Hindu Vivek Kendra
«« Back
The anti-caste iconoclast of medieval India

The anti-caste iconoclast of medieval India

Author: Parsa Venkateshwar Rao Jr
Publication: Daily News & Analysis (DNA)
Date: April 13, 2008
URL: http://www.dnaindia.com/report.asp?newsid=1159558

Ramanujar: The Life And Ideas Of Ramanuja
Indira Parthasarathy
Translated from Tamil by T Sriraman
Oxford University Press
196 pages, Rs495

Ramanuja, the medieval philosopher-reformer, is less well-known than he should be. The cognoscenti who claim to know about Indian philosophy, both in India and the west, are only keen to show off their appreciation of the stratospheric subtleties of the advaita philosophy of Sankara.

The 12th century Ramanuja is a doughty philosopher in his own right who challenged Sankara's abstruse abstractions. He has also dirtied his hands in his battle to overthrow caste hierarchy inside the temple matrix.

To the contemporary Indian, this social revolution remains an obscure event in the annals of south India.

Ramanuja was a modern figure long before modernity as we know it was invented. It is for this reason that Tamil playwright and novelist Indira Parthasarathy's play, Ramanujar is of immense importance to the contemporary reader.

It is for this reason alone that T Sriraman's deceptively disarming translation works - the reader is not distracted by an awkward fidelity to the original Tamil or by a cavalier contemporary rendering.

Parthasarathy takes an unorthodox approach in this play. It renders, with a sense of urgency, the message of an egalitarian society as envisaged by the Vaishnavite saints, known as azhwars, and how Ramanuja makes it his life's mission to spread it far and wide -inside the orthodox cocoons, and among the people scattered on the margins. It is a beautiful unfolding of a life narrative which uses devotion to God as a means of breaking caste barriers.

After receiving the secret teaching from Ghoshti Purna, who warns him that he should not reveal to the commoners what he has been taught, the first thing Ramanuja does is to climb the ramparts of the temple and declare to the people gathered there: "My purpose is to share my bliss with you… There is no place where God dwells not. If we see Vaikuntam everywhere, there is no high or low in what we see. The four-caste division is an injustice...."

Ramanuja combines philosophy with social reform. Referring to the Vaishnavite hymns of the azhwars, he says that they contain deeper meanings and there should be new interpretations.

When a disciple asks him if anyone can interpret, Ramanuja replies: "Interpretation is acceptable if it fits, whoever it comes from. The interpretation offered should satisfy our aesthetic sense. Aesthetics and spirituality are not different from each other. Nor are bhakti and rasa…"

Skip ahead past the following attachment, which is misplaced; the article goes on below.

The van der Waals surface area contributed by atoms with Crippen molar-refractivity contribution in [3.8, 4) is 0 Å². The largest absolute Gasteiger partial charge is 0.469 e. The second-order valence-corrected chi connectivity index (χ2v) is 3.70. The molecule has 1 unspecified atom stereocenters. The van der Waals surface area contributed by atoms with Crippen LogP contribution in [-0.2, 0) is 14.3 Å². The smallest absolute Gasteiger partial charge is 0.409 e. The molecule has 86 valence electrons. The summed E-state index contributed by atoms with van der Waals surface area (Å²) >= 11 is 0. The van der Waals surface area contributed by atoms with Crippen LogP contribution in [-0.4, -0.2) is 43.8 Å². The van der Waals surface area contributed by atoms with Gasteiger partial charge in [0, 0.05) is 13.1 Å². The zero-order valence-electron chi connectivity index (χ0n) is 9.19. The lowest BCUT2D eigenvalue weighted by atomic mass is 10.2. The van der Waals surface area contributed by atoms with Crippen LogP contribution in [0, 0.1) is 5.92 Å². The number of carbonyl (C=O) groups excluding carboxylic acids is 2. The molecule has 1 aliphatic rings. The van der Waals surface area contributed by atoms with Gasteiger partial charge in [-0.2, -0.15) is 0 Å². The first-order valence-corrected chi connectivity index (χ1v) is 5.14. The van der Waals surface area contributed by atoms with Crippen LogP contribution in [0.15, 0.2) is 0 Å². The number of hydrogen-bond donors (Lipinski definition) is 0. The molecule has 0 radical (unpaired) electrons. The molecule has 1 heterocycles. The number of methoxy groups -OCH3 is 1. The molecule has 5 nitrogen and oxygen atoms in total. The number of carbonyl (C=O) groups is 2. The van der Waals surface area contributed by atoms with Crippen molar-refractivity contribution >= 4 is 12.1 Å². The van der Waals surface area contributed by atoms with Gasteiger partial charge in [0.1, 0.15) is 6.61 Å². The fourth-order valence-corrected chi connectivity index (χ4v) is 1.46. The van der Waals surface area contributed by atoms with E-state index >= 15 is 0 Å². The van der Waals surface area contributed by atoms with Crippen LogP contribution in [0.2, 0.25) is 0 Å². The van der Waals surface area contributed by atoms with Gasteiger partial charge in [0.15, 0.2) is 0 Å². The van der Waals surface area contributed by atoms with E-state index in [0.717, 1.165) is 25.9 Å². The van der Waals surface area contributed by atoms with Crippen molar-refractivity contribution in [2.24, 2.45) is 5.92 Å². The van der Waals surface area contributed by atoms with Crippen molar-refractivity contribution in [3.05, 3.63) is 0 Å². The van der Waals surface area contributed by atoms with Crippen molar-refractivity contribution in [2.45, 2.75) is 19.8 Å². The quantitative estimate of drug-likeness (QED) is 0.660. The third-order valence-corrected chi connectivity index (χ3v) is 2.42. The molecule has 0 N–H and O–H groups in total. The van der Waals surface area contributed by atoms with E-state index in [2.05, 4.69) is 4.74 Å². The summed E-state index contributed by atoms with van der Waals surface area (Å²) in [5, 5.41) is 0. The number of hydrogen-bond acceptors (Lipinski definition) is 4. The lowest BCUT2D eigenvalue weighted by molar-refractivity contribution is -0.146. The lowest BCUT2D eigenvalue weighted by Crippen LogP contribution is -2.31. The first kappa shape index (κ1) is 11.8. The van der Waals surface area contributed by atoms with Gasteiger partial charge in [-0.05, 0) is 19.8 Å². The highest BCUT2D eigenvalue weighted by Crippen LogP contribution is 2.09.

What is most interesting about the Ramanuja story and which Parthasarathy fully projects is the rich social and intellectual texture of Indian life in the medieval times, with the political rulers patronising Saivism and Jainism at the time, the forest-dwellers and the panchamans (the outcastes) looking for spiritual solace. Ramanuja meets them all with his message of compassion, love and beauty.

The episode that is of great interest is Ramanuja's encounter with the Delhi Sultan to retrieve the idol of Sampatkumara from the temple in Melkote in Karnataka. It's historicity is certainly dubious, but the message embedded in it is strikingly tolerant, one that can be derived only from a belief in God.

The sister of the sultan is attached to the idol of Sampatkumara, whom she considers a playmate. She accompanies the idol back, and Ramanuja assures the Muslim ruler: "I vow to you in the name of God I worship, I will not change her religion. She will be known from now and forever as Turukka Nachiyar.

And there will be a shrine for her in all our temples, as there is one for our Andal. It is certain that people ages hence will keep talking of this divine Vaishnavite-Muslim connection." It is a fact that in all the Vaishnavite temples in the south, there is a shrine for this Muslim consort of Vishnu.

Parthasarathy is a creative writer who is deeply engaged with the social and political issues, and he is ready to tackle the big issues as themes in this play. Many people speak vacuously about India's many traditions and million mutinies, but very few have the intellectual sinews to give them a voice and a face. Parthasarathy does it with quiet aplomb.

- r_parsa@dnaindia.net

Back                          Top

«« Back
  Search Articles
  Special Annoucements